ECS Research Award of the Energy Technology Division Membrane Electrode Assembly Fabrication from Membranes of the DOE High Temperature Membrane Working Group

Thursday, May 15, 2014: 08:00
Bonnet Creek Ballroom II, Lobby Level (Hilton Orlando Bonnet Creek)
J. M. Fenton, N. Mohajeri, M. P. Rodgers, R. P. Brooker, D. K. Slattery, L. J. Bonville, and H. R. Kunz (Florida Solar Energy Center-University of Central Florida)
The Florida Solar Energy Center (FSEC) has led the U.S. Department of Energy (DOE) High Temperature Membrane Working Group (HTMWG) since 2006. The HTMWG investigates membrane performance at elevated temperature/low relative humidity conditions. For the final three years of the project, FSEC has worked with six teams to develop membrane electrode assembly (MEA) fabrication methods for their respective membranes. This presentation details the challenges associated with MEA fabrication of various membrane types, along with the performance results from several HTMWG membranes.

The MEA fabrication technique utilized by FSEC is to suspend the membrane vertically in front of a heated plate, and then spray catalyst-ink slurry onto the membrane. Following electrode application, the CCM is hot pressed to ensure good interfacial contact. Through these procedures, several challenges were identified. First, during electrode application, the membrane can swell due to the high solvent content in the ink and shrink due to the heat from the plate. These combined effects were shown to cause significant internal stresses in a hydrocarbon-based membrane with Teflon support. A second challenge was the ductility (either too high or low) of the membrane, leading to poor mechanical stability. Too high ductility rendered spraying ineffective, while too low ductility led to crack formation, either during spraying or hot pressing. An example is given of a membrane showing a series of pressure-induced cracks after hot pressing. A third challenge relates to the compatibility of the ionomer in the electrode with that in the membrane. For the majority of the teams, the same ionomer was utilized in the electrode, to provide consistency across the tests. However, due to differences in the membrane, the cell performance changed, even though the electrodes were the same. This suggests a performance limiting mechanism is operating at the membrane/catalyst interface.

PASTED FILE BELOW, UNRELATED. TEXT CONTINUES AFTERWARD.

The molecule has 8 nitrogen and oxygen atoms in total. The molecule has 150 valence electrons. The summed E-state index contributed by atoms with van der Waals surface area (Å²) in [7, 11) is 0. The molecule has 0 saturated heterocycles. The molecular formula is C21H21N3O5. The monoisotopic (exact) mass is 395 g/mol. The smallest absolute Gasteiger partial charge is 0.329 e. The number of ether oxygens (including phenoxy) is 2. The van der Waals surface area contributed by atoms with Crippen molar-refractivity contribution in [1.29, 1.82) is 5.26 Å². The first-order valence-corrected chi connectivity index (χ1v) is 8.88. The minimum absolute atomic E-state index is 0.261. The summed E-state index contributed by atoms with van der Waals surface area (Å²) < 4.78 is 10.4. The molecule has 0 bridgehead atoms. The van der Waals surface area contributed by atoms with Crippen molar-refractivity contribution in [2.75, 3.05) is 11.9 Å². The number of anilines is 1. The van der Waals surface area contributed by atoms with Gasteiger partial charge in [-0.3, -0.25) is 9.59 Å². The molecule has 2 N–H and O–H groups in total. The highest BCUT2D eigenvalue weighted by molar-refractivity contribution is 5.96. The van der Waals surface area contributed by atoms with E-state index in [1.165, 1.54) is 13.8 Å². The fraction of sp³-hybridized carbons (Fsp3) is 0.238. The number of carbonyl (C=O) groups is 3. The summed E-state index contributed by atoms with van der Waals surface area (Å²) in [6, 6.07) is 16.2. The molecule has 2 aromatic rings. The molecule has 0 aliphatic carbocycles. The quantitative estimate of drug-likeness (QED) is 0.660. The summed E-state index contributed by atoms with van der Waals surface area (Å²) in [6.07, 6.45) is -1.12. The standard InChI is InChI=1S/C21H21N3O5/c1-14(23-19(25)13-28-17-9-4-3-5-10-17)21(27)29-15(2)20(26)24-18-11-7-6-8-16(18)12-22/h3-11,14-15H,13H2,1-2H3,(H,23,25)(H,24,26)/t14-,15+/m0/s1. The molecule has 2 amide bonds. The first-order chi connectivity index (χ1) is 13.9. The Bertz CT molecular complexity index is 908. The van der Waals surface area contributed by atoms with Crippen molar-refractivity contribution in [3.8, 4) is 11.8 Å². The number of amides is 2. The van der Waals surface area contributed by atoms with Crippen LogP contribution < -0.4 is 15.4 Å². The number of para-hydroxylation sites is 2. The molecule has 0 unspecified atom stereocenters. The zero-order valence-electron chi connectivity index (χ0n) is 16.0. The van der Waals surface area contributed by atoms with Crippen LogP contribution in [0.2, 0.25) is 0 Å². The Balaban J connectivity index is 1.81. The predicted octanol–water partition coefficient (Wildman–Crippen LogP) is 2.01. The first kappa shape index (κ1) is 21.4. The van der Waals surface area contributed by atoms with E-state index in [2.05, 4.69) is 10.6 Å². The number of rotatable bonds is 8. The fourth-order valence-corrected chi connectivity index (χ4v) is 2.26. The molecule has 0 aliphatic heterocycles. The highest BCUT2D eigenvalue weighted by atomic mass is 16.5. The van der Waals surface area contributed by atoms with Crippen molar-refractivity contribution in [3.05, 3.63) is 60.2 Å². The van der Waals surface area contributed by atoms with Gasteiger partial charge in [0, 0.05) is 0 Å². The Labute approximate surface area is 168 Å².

Notwithstanding these challenges, several cells showed significant progress towards DOE performance and durability targets, including a hydrocarbon-based membrane. One team was able to develop a membrane that exhibited several times-lower fluoride release than NRE 211. Another team’s fuel cell performance exceeded DOE targets, with further optimization possible. These results will be presented.